As previously reported, on Oct. 2, 2020, the Michigan Supreme Court invalidated post-Apr. 30, 2020 Executive Orders that Governor Whitmer issued related to the COVID-19 pandemic.
With 53 presumptive-positive cases of the novel Coronavirus (COVID-19) as of March 15, Michigan is taking proactive steps to reduce transmission of the virus.
The end of 2019 brought more nuances, but also resolutions to paid sick leave (PSL) state and local laws. For instance, challenges to the Michigan PSL law and Alabama preemption law were resolved, but the PSL turbulence in Texas continues as we await a decision from the Texas Supreme Court on whether it will wade into the PSL controversy.
On Dec. 18, 2019, the Michigan Supreme Court said no, it would not issue an advisory opinion on the legality of the recently enacted state PSL law.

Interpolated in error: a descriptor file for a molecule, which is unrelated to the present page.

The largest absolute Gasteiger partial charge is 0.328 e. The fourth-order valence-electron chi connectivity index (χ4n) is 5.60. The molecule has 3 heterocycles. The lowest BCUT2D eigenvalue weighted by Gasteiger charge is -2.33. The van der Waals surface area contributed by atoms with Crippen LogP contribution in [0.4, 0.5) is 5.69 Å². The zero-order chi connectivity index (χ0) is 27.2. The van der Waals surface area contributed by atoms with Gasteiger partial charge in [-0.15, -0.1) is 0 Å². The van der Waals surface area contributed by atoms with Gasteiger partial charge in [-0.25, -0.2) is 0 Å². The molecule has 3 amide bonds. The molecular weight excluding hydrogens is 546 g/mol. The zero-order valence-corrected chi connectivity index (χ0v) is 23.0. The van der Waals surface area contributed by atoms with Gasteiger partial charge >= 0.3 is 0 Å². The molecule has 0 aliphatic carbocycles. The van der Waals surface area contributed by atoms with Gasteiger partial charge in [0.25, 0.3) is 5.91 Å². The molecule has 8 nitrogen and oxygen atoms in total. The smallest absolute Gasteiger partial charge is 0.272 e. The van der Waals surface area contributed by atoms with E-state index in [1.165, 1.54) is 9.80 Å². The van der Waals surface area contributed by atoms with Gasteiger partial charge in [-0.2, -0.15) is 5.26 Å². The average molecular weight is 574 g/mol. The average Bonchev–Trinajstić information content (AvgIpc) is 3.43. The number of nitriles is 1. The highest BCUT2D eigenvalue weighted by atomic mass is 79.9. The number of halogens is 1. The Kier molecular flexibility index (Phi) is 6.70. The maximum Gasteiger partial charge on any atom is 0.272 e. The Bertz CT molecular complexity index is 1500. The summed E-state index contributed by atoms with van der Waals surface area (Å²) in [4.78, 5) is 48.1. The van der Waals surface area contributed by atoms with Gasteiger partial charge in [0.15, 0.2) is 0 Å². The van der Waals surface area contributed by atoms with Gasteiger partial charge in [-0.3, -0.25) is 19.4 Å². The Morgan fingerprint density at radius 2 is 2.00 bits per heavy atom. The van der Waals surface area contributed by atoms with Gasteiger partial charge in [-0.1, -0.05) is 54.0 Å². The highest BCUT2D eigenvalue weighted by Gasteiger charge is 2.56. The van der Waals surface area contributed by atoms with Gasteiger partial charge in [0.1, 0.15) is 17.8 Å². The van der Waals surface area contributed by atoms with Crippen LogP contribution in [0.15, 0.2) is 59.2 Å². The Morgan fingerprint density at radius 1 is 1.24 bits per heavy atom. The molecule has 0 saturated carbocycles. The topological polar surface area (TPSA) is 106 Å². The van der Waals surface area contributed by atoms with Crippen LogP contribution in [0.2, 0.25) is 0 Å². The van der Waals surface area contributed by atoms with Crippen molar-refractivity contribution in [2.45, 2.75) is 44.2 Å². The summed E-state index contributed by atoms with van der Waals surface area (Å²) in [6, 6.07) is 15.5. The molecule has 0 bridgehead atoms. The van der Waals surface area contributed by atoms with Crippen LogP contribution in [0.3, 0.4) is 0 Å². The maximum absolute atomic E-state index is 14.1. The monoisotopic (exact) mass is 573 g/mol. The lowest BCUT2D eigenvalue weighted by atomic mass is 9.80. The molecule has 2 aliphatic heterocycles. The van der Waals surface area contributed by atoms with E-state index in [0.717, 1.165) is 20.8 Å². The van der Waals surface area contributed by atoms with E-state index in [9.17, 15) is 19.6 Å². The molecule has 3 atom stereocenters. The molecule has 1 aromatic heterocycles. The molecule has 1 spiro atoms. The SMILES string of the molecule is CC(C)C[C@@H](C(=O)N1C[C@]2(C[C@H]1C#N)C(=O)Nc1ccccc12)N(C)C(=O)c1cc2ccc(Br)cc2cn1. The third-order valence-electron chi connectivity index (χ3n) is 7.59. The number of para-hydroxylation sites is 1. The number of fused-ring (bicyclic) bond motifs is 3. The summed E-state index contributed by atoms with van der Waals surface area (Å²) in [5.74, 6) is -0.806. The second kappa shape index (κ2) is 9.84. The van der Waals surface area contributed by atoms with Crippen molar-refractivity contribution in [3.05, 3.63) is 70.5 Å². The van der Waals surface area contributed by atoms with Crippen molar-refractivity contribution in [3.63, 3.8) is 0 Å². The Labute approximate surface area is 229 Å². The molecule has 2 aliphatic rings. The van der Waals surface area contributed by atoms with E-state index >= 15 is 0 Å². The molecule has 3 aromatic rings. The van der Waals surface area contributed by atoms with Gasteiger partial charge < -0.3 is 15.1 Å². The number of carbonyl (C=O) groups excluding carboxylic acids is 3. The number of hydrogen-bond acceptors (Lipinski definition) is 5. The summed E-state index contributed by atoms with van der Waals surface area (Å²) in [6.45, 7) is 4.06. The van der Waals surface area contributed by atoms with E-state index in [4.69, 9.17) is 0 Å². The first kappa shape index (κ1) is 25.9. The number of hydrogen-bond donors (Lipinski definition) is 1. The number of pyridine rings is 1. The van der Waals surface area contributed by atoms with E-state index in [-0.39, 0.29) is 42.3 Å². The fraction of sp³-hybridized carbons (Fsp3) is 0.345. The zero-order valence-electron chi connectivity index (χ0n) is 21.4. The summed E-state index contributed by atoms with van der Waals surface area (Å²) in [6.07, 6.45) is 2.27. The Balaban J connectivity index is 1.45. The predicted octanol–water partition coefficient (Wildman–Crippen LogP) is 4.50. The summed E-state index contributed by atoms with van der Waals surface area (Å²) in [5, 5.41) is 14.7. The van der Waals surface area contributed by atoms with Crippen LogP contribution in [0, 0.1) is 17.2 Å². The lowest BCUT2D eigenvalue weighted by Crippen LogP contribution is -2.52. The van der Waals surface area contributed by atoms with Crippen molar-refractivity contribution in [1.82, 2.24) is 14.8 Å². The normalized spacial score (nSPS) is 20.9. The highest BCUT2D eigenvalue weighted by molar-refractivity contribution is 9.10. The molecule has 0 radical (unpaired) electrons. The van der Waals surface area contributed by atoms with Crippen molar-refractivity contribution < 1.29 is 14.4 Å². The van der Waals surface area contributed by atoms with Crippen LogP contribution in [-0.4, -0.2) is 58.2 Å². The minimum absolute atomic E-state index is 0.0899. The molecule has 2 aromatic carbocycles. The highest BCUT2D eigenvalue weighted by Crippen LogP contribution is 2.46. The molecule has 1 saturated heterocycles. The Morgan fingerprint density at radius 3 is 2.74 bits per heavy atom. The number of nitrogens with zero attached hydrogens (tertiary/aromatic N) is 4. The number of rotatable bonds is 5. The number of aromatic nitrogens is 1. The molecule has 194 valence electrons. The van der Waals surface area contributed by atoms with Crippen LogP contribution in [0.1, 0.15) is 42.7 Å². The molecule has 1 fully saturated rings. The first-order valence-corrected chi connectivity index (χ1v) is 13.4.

The paid sick leave (PSL) turbulence in Texas garnered most of the PSL headlines in the third quarter. How that turbulence ends will determine the fate of PSL ordinances in Austin, Dallas, and San Antonio.
The Michigan Supreme Court will wade into the clash involving the constitutionality of the state’s Paid Medical Leave Act, at least to decide whether to consider the substance of that clash.
The Michigan Paid Medical Leave Act requires employers in Michigan to provide their employees with accrued paid medical leave to use for their own or their family members’ medical needs and for purposes related to domestic violence and sexual assault. The new law will become effective in March 2019.
On Dec. 13, Michigan GOP Governor Rick Snyder signed into law the bill amending the recently enacted Paid Sick Leave (PSL) law, putting the finishing touch on a two-step political strategy to have the legislature craft a PSL bill rather than have voters consider a bill crafted by PSL advocates.
On Sept. 5, Michigan lawmakers adopted the paid sick leave initiative that otherwise would have been presented to voters in November. The GOP-controlled Senate and House adopted the initiative by wide margins.